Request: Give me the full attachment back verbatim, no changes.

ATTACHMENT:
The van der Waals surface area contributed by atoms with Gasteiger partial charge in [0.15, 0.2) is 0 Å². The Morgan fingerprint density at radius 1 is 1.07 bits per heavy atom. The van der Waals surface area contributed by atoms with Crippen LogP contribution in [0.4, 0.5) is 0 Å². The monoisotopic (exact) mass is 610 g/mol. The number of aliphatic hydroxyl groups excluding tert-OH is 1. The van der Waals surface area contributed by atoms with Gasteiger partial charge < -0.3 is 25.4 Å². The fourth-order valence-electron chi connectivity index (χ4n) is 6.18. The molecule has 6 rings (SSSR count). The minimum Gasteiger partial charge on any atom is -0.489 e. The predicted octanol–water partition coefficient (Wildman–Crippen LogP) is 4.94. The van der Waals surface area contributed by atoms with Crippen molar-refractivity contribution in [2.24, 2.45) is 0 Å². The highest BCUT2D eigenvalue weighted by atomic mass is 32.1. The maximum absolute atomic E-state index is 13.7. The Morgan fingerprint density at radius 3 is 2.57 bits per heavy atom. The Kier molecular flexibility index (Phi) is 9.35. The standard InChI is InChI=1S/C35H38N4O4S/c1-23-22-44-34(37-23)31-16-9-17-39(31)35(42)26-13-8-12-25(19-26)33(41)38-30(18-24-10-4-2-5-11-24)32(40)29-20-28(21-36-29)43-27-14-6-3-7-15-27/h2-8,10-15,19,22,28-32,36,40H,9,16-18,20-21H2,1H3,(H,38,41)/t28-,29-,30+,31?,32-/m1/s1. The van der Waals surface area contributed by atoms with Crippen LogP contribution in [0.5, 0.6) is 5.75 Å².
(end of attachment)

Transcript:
The van der Waals surface area contributed by atoms with Gasteiger partial charge in [0.15, 0.2) is 0 Å². The Morgan fingerprint density at radius 1 is 1.07 bits per heavy atom. The van der Waals surface area contributed by atoms with Crippen LogP contribution in [0.4, 0.5) is 0 Å². The monoisotopic (exact) mass is 610 g/mol. The number of aliphatic hydroxyl groups excluding tert-OH is 1. The van der Waals surface area contributed by atoms with Gasteiger partial charge < -0.3 is 25.4 Å². The fourth-order valence-electron chi connectivity index (χ4n) is 6.18. The molecule has 6 rings (SSSR count). The minimum Gasteiger partial charge on any atom is -0.489 e. The predicted octanol–water partition coefficient (Wildman–Crippen LogP) is 4.94. The van der Waals surface area contributed by atoms with Crippen molar-refractivity contribution in [2.24, 2.45) is 0 Å². The highest BCUT2D eigenvalue weighted by atomic mass is 32.1. The maximum absolute atomic E-state index is 13.7. The Morgan fingerprint density at radius 3 is 2.57 bits per heavy atom. The Kier molecular flexibility index (Phi) is 9.35. The standard InChI is InChI=1S/C35H38N4O4S/c1-23-22-44-34(37-23)31-16-9-17-39(31)35(42)26-13-8-12-25(19-26)33(41)38-30(18-24-10-4-2-5-11-24)32(40)29-20-28(21-36-29)43-27-14-6-3-7-15-27/h2-8,10-15,19,22,28-32,36,40H,9,16-18,20-21H2,1H3,(H,38,41)/t28-,29-,30+,31?,32-/m1/s1. The van der Waals surface area contributed by atoms with Crippen LogP contribution in [0.5, 0.6) is 5.75 Å².